Lagrange elements of any polynomial describe piecewise continuous functions. Typically, those functions are differentiable.

Mixed finite element methods use vector fields of even less continuity, such as normal continuity. With some great oversimplication, one might argue that discontinuous Galerkin methods, hybridized methods, etc, completely toss out contininuity concerns.

What are the major applications for finite elements with higher smoothness? I am thinking here of standard textbook elements such as the Argyris, Hermite, or Morley elements. While I can see that one might be tempted to use them for higher-order partial differential equations, they do not seem to dominate the literature on those topics.

Are finite elements with $C^1$ continuity or higher widely adopted? What are their main applications in real life?


3 Answers 3


This paper by Kirby and Mitchell describes the implementation of $C^1$ elements in the Firedrake package*. One of the main use cases is biharmonic problems, which show up in the elastic deformation of thin plates, or other higher-order PDE like Cahn-Hilliard. My impression from reading the paper and talking to Rob Kirby is that $C^1$ elements are better but used relatively less often because they're difficult to implement. For example, one of the main technical innovations of that paper was around the scheme used to map the physical triangle to the reference triangle. For Lagrange elements this is easy -- you just use an affine transformation. For $H(\textrm{div})$-conforming elements you need to use a Piola transformation, and for Argyris and related elements the transformations are even more unusual. One of the findings of that paper (see figure 15) was that $C^1$ elements have produce a more favorable sparsity pattern that takes less time to factor than non-conforming methods based on polynomials of the same order. So basically you get the same accuracy at less cost compared to using a penalty or DG formulation with polynomials of the same order.

*Disclaimer, I contribute to Firedrake and develop an application based on it for my job.


$C^1$ elements are mostly a historic relic. In the finite element method, the traditional view is that the best methods are "conforming", i.e., methods where the finite element space $V_h$ is a subspace of the space $V$ in which the solution lies. For second-order elliptic equations, $V=H^1$ and functions that are continuous and piecewise polynomial (but not necessarily continuously differentiable) are a subspace of $V$.

But that is not the case for fourth-order equations such as the biharmonic equation. There, $V=H^2$ which contains only functions that are continuous differentiable (i.e., $C^1$). So in that case, the usual Lagrange elements are not a subspace of $V$ and it is not clear how to implement the bilinear form with these elements. So people, going back to the 1960s, developed elements that are $C^1$ and for which consequently $V_h \subset V$. This works, but the elements are quite difficult to implement for non-conforming meshes and they just don't quite fit into the systematic view we have of elements today, the paper by Kirby and Mitchell mentioned in one of the other comments notwithstanding.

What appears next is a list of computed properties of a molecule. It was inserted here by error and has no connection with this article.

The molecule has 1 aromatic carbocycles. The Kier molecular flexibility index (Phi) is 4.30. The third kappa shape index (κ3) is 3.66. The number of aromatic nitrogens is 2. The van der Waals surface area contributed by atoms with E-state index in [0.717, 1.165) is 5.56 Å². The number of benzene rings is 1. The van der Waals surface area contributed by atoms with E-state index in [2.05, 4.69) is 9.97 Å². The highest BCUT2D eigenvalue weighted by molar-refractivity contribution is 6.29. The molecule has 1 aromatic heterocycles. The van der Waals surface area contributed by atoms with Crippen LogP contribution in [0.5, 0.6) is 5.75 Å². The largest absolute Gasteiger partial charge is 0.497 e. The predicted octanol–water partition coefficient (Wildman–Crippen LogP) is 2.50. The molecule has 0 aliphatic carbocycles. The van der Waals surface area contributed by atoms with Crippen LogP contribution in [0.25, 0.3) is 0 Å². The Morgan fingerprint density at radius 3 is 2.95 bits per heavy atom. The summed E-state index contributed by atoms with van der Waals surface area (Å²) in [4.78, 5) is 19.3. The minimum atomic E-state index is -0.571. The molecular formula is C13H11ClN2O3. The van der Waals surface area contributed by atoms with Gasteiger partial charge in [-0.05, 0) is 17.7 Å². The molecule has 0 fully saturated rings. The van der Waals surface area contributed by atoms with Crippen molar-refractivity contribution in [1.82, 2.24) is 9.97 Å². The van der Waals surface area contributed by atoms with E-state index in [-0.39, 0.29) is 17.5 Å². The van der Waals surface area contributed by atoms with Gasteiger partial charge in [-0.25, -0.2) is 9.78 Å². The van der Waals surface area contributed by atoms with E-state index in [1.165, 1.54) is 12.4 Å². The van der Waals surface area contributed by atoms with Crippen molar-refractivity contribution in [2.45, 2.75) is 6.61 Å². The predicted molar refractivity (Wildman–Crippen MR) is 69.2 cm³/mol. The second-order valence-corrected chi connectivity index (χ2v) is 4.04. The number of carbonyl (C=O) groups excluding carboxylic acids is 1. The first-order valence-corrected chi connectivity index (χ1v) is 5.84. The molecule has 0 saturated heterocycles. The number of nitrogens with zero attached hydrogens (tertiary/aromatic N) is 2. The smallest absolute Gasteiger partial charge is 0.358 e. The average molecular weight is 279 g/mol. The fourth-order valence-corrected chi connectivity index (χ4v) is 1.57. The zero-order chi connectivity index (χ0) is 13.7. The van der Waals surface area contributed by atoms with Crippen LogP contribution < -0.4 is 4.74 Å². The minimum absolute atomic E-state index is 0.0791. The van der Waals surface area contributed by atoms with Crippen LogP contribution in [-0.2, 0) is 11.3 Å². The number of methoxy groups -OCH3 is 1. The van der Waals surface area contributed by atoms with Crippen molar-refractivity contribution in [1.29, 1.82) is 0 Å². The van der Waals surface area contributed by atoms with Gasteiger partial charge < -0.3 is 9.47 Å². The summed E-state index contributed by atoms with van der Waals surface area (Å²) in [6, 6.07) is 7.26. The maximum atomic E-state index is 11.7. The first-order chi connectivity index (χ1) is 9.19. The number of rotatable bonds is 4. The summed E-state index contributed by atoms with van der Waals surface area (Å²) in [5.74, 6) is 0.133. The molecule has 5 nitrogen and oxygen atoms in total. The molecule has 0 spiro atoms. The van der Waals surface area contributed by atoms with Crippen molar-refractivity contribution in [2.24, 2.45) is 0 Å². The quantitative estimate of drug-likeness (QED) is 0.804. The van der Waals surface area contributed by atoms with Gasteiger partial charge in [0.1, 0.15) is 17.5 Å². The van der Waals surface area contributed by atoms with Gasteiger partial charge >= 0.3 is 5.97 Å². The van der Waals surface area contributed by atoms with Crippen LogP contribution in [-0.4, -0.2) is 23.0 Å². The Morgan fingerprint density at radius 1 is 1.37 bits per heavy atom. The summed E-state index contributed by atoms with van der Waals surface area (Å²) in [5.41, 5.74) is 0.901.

But starting in the 1990s, we learned how to use non-conforming elements more efficiently -- first in the form of discontinuous Galerkin methods for elliptic equations and then also how to use Lagrange elements for biharmonic equations. I would specifically refer you to the 2005 paper by Sue Brenner and Sung on the $C^0$ Interior Penalty ("C0IP") method for biharmonic problems that is also used in the step-47 tutorial program of deal.II and that shows how relatively easy it is to solve these kinds of problems with just the usual elements. (Disclaimer: I'm one of the authors of deal.II and of step-47 in particular.)

Now, it is true that the paper by Kirby and Mitchell shows that the $C^1$ elements have advantages regarding condition numbers and solver speeds. But at least in my opinion, I don't think this outweighs the very substantial pain to implementing them on unstructured meshes and meshes that potentially contain hanging nodes. I had a long discussion with Rob Kirby about that paper at some point and have to admit that he's one of my heros for undertaking this kind of project -- he's the only person I know who had the gumption to implement $C^1$ elements in the last 20 years, and I think I know a substantial fraction of the people who implement finite elements :-)


Two libraries that I know of, besides Firedrake, that use $C^1$ elements are:

Another application where I found it was in Magnetohydrodynamics, in the following paper:

Jardin, S. C. (2004). A triangular finite element with first-derivative continuity applied to fusion MHD applications. Journal of Computational Physics, 200(1), 133-152.

But I could not make it work even for the Laplace equation.


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